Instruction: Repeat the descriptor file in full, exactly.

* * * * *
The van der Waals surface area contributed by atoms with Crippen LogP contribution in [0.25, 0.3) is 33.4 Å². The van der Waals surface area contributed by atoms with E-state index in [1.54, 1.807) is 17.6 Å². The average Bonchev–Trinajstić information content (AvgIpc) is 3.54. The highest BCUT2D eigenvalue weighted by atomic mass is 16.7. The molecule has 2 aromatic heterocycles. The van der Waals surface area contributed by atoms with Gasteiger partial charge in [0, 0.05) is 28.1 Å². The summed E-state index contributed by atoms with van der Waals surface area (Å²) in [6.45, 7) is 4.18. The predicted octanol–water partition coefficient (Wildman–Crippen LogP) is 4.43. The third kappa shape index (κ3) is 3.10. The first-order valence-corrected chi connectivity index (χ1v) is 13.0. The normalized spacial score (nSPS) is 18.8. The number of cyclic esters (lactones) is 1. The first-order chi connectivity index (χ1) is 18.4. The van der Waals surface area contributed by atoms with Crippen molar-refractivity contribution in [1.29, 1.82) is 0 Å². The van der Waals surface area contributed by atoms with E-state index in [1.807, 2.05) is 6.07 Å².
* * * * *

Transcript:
The van der Waals surface area contributed by atoms with Crippen LogP contribution in [0.25, 0.3) is 33.4 Å². The van der Waals surface area contributed by atoms with E-state index in [1.54, 1.807) is 17.6 Å². The average Bonchev–Trinajstić information content (AvgIpc) is 3.54. The highest BCUT2D eigenvalue weighted by atomic mass is 16.7. The molecule has 2 aromatic heterocycles. The van der Waals surface area contributed by atoms with Gasteiger partial charge in [0, 0.05) is 28.1 Å². The summed E-state index contributed by atoms with van der Waals surface area (Å²) in [6.45, 7) is 4.18. The predicted octanol–water partition coefficient (Wildman–Crippen LogP) is 4.43. The third kappa shape index (κ3) is 3.10. The first-order valence-corrected chi connectivity index (χ1v) is 13.0. The normalized spacial score (nSPS) is 18.8. The number of cyclic esters (lactones) is 1. The first-order chi connectivity index (χ1) is 18.4. The van der Waals surface area contributed by atoms with Crippen molar-refractivity contribution in [1.29, 1.82) is 0 Å². The van der Waals surface area contributed by atoms with E-state index in [1.807, 2.05) is 6.07 Å².